Friday, September 10, 2010



The Thelonious Monk tune entitled "Misterioso" was originally recorded at the "Five Spot" in New York City in 1958. The personnel include Johnny Griffin (tenor saxophone), Ahmed Abdul-Malik (bass) and Roy Haynes (drums). The version I played in class is listed below, and was recorded in 1964. The way Monk moves diatonic sixth intervals ascending and/or descending over a twelve-bar blues in this composition sounds refreshing and lends itself to the element of call and response, a characteristic element in African American music.

The original liner notes written by Orrin Keepnews were helpful in learning a bit about the jazz scene in New York at that time. He says that in 1958, there was a stronger demand by fans and critics for groups such as the John Coltrane quintet, even though Monk's music was thriving at this time, with this recording being an example.

Recordings/Arrangements of “Misterioso”

Thelonious Monk
Released in 1964 on "Columbia" Records.
Larry Gales-bass
Ben Riley-drums

Bill Frisell: Bill Frisell, Ron Carter, Paul Motian
Released in 2006 on "Nonesuch" Records

Bill Frisell's version of "Misterioso" fuses country/folk/Americana with jazz and is inspiring, simply because it is a successful fusion. It seems as though many extremely competent musicians attempt to create fusions at one point or another, and are not always successful in their authenticity. It is clear that Bill Frisell is very committed to this kind of fusion, not just as a temporary experiment, but as a life long exploration.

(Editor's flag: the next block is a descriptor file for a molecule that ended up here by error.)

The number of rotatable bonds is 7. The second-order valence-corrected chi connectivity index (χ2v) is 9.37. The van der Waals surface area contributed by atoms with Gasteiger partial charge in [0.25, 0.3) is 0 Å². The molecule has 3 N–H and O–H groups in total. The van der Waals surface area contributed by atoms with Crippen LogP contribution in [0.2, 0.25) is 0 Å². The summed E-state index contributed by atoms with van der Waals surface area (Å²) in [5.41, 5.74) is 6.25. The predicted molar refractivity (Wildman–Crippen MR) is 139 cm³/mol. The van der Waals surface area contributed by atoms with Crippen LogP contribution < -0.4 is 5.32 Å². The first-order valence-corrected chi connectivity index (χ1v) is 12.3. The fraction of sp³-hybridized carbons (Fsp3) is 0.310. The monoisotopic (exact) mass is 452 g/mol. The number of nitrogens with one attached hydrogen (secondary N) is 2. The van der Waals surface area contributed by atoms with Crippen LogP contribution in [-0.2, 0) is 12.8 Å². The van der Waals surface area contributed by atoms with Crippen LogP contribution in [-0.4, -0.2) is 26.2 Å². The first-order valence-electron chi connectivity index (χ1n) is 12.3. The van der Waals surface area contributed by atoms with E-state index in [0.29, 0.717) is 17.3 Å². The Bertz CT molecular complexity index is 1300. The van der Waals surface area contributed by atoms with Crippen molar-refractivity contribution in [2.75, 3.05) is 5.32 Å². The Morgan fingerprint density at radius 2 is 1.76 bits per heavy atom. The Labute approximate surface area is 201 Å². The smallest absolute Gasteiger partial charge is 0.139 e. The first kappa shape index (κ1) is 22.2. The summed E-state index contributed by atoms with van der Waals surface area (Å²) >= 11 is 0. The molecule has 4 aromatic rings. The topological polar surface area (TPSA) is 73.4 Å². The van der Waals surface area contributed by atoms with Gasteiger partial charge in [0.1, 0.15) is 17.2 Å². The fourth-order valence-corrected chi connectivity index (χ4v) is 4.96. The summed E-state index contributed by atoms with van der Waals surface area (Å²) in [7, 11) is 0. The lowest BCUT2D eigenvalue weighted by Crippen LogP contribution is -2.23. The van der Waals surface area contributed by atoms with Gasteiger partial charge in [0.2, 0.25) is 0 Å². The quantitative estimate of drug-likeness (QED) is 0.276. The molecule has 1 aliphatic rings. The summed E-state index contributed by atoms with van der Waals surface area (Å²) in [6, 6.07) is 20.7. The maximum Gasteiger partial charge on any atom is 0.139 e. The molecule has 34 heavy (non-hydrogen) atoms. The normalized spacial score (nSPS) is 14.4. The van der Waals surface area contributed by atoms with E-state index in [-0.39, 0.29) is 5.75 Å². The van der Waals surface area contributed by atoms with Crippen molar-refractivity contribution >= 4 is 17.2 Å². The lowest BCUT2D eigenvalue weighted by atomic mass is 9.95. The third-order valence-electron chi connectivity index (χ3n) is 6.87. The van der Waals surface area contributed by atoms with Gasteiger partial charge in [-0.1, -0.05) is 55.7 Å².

Kronos Quartet and Ron Carter: Monk Suite: Kronos Quartet Plays the Music of Thelonious Monk
Released in 2004 for "SLG, LLC".

In my opinion, this "Kronos Quartet" version of "Misterioso" is not a successful fusion of styles. A new or fresh perspective on the tune is not evident, at least not to me. There seems to be a risk involved in this kind of fusion, even when you're as dedicated to it as somebody like Bill Frisell, who has received criticism on the matter in the past. 

Kartet: "The Bay Window".
Released in 2007 for "Songline" Records.

This version of "Misterioso" uses the melody as an ostinato bass line, while a very angular non repetitive horn melody is superimposed on top. This arrangement is very thoughtful and creative, harmonically and rhythmically.

Jean-Michel Pilc: Live at Iridium, New York
Released in 2005 for "Dreyfus Jazz".
Thomas Bramerie-bass
Mark Mondesir-drums

This arrangement of "Misterioso" was worth including because it makes us reconsider our idea of dissonance harmonically and rhythmically, as so many great pieces do.

Annotated Bibliography


Monk, Thelonious. "Misterioso." On The Essential Thelonious Monk. Columbia. 1964. iTunes.

Monk, Thelonious. "Misterioso." On Live at the Five Spot. Columbia. 1958. Compact Disc.

Kronos Quartet and Ron Carter. "Misterioso." On Monk Suite: Kronos Quartet Plays Music of Thelonious Monk. SLG, LLC. 2004. iTunes.

Frisell, Bill. "Misterioso." On Bill Frisell, Ron Carter, Paul Motian. Nonesuch. 2006. iTunes.

Kartet. "Misterioso." On The Bay Window. Songline. 2007. iTunes.

Pilc, Jean-Michel. "Misterioso." On Live at Iridium. Dreyfus Jazz. 2005. iTunes.
Journal and Online articles

Porter, Lewis. "Some Problems in Jazz Research." Black Music Research Journal 8, no. 2 (1988): 195-206.